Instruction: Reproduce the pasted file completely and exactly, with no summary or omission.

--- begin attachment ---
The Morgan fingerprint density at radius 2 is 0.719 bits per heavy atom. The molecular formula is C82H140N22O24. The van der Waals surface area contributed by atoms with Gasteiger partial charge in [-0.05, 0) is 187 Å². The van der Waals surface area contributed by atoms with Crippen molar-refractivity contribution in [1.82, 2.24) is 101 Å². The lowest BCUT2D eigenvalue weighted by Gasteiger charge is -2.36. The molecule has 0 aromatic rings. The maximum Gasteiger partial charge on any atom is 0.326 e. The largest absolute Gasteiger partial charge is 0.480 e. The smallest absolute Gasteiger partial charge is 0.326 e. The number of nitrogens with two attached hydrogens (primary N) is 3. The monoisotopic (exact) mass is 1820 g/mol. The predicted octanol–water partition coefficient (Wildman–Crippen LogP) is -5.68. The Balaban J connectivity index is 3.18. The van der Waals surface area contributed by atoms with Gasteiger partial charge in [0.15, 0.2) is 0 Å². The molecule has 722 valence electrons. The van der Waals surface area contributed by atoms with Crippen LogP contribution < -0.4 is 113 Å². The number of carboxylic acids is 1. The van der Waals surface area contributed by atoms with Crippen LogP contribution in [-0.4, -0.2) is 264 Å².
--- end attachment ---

The Morgan fingerprint density at radius 2 is 0.719 bits per heavy atom. The molecular formula is C82H140N22O24. The van der Waals surface area contributed by atoms with Gasteiger partial charge in [-0.05, 0) is 187 Å². The van der Waals surface area contributed by atoms with Crippen molar-refractivity contribution in [1.82, 2.24) is 101 Å². The lowest BCUT2D eigenvalue weighted by Gasteiger charge is -2.36. The molecule has 0 aromatic rings. The maximum Gasteiger partial charge on any atom is 0.326 e. The largest absolute Gasteiger partial charge is 0.480 e. The smallest absolute Gasteiger partial charge is 0.326 e. The number of nitrogens with two attached hydrogens (primary N) is 3. The monoisotopic (exact) mass is 1820 g/mol. The predicted octanol–water partition coefficient (Wildman–Crippen LogP) is -5.68. The Balaban J connectivity index is 3.18. The van der Waals surface area contributed by atoms with Gasteiger partial charge in [0.15, 0.2) is 0 Å². The molecule has 722 valence electrons. The van der Waals surface area contributed by atoms with Crippen LogP contribution < -0.4 is 113 Å². The number of carboxylic acids is 1. The van der Waals surface area contributed by atoms with Crippen LogP contribution in [-0.4, -0.2) is 264 Å².